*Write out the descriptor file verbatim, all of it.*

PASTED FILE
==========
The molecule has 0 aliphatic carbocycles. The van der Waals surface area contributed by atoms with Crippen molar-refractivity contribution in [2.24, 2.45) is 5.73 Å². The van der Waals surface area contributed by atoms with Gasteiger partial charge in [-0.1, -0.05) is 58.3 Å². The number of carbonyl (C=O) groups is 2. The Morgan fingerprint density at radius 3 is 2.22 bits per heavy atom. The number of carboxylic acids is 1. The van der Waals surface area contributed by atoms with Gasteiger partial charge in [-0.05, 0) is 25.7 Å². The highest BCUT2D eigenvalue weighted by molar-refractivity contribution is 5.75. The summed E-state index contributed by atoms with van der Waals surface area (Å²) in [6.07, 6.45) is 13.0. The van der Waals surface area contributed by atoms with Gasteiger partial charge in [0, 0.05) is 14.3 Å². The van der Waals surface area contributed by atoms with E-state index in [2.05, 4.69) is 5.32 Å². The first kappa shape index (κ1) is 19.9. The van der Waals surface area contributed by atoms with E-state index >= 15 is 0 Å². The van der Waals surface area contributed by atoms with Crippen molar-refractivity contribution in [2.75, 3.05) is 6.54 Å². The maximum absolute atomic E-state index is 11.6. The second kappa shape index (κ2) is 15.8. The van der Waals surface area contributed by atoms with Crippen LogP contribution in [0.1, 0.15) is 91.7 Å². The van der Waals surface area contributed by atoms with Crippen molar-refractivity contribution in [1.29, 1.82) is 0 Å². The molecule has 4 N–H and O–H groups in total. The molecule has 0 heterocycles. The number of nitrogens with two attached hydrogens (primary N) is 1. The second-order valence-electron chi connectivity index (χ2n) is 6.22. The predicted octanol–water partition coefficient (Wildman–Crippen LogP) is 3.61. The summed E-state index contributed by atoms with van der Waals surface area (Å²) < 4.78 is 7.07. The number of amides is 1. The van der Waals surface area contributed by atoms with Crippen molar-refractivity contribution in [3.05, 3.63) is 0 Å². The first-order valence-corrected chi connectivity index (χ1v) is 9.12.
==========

The molecule has 0 aliphatic carbocycles. The van der Waals surface area contributed by atoms with Crippen molar-refractivity contribution in [2.24, 2.45) is 5.73 Å². The van der Waals surface area contributed by atoms with Gasteiger partial charge in [-0.1, -0.05) is 58.3 Å². The number of carbonyl (C=O) groups is 2. The Morgan fingerprint density at radius 3 is 2.22 bits per heavy atom. The number of carboxylic acids is 1. The van der Waals surface area contributed by atoms with Gasteiger partial charge in [-0.05, 0) is 25.7 Å². The highest BCUT2D eigenvalue weighted by molar-refractivity contribution is 5.75. The summed E-state index contributed by atoms with van der Waals surface area (Å²) in [6.07, 6.45) is 13.0. The van der Waals surface area contributed by atoms with Gasteiger partial charge in [0, 0.05) is 14.3 Å². The van der Waals surface area contributed by atoms with E-state index in [2.05, 4.69) is 5.32 Å². The first kappa shape index (κ1) is 19.9. The van der Waals surface area contributed by atoms with E-state index >= 15 is 0 Å². The van der Waals surface area contributed by atoms with Crippen molar-refractivity contribution in [2.75, 3.05) is 6.54 Å². The maximum absolute atomic E-state index is 11.6. The second kappa shape index (κ2) is 15.8. The van der Waals surface area contributed by atoms with Crippen LogP contribution in [0.1, 0.15) is 91.7 Å². The van der Waals surface area contributed by atoms with Crippen molar-refractivity contribution in [1.29, 1.82) is 0 Å². The molecule has 4 N–H and O–H groups in total. The molecule has 0 heterocycles. The number of nitrogens with two attached hydrogens (primary N) is 1. The second-order valence-electron chi connectivity index (χ2n) is 6.22. The predicted octanol–water partition coefficient (Wildman–Crippen LogP) is 3.61. The summed E-state index contributed by atoms with van der Waals surface area (Å²) < 4.78 is 7.07. The number of amides is 1. The van der Waals surface area contributed by atoms with Crippen molar-refractivity contribution in [3.05, 3.63) is 0 Å². The first-order valence-corrected chi connectivity index (χ1v) is 9.12.